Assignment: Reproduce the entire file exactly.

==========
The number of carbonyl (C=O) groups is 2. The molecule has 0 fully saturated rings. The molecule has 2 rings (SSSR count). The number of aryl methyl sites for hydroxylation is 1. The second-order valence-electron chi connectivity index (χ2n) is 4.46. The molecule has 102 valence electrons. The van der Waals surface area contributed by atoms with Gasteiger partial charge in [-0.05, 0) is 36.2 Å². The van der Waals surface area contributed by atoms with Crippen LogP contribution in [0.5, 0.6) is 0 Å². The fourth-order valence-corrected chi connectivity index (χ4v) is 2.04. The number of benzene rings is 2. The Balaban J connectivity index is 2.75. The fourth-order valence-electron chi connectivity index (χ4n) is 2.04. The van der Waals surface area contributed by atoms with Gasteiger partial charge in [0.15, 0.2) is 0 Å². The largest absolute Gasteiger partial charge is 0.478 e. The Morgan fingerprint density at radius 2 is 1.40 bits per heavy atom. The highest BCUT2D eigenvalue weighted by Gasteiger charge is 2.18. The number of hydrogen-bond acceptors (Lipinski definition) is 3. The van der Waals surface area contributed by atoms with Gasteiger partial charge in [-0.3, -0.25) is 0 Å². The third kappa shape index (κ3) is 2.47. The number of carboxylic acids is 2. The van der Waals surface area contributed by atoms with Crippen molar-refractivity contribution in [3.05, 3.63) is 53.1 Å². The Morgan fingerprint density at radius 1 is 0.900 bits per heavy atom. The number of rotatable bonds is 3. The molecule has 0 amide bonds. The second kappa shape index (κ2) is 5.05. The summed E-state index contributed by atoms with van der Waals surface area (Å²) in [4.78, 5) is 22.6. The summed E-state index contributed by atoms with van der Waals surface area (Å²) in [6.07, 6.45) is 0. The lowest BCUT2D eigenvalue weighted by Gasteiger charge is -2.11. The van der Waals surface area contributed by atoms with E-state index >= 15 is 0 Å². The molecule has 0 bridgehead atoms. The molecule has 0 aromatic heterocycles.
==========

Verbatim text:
The number of carbonyl (C=O) groups is 2. The molecule has 0 fully saturated rings. The molecule has 2 rings (SSSR count). The number of aryl methyl sites for hydroxylation is 1. The second-order valence-electron chi connectivity index (χ2n) is 4.46. The molecule has 102 valence electrons. The van der Waals surface area contributed by atoms with Gasteiger partial charge in [-0.05, 0) is 36.2 Å². The van der Waals surface area contributed by atoms with Crippen LogP contribution in [0.5, 0.6) is 0 Å². The fourth-order valence-corrected chi connectivity index (χ4v) is 2.04. The number of benzene rings is 2. The Balaban J connectivity index is 2.75. The fourth-order valence-electron chi connectivity index (χ4n) is 2.04. The van der Waals surface area contributed by atoms with Gasteiger partial charge in [0.15, 0.2) is 0 Å². The largest absolute Gasteiger partial charge is 0.478 e. The Morgan fingerprint density at radius 2 is 1.40 bits per heavy atom. The highest BCUT2D eigenvalue weighted by Gasteiger charge is 2.18. The number of hydrogen-bond acceptors (Lipinski definition) is 3. The van der Waals surface area contributed by atoms with Gasteiger partial charge in [-0.3, -0.25) is 0 Å². The third kappa shape index (κ3) is 2.47. The number of carboxylic acids is 2. The van der Waals surface area contributed by atoms with Crippen molar-refractivity contribution in [3.05, 3.63) is 53.1 Å². The Morgan fingerprint density at radius 1 is 0.900 bits per heavy atom. The number of rotatable bonds is 3. The molecule has 0 amide bonds. The second kappa shape index (κ2) is 5.05. The summed E-state index contributed by atoms with van der Waals surface area (Å²) in [4.78, 5) is 22.6. The summed E-state index contributed by atoms with van der Waals surface area (Å²) in [6.07, 6.45) is 0. The lowest BCUT2D eigenvalue weighted by Gasteiger charge is -2.11. The van der Waals surface area contributed by atoms with E-state index >= 15 is 0 Å². The molecule has 0 bridgehead atoms. The molecule has 0 aromatic heterocycles.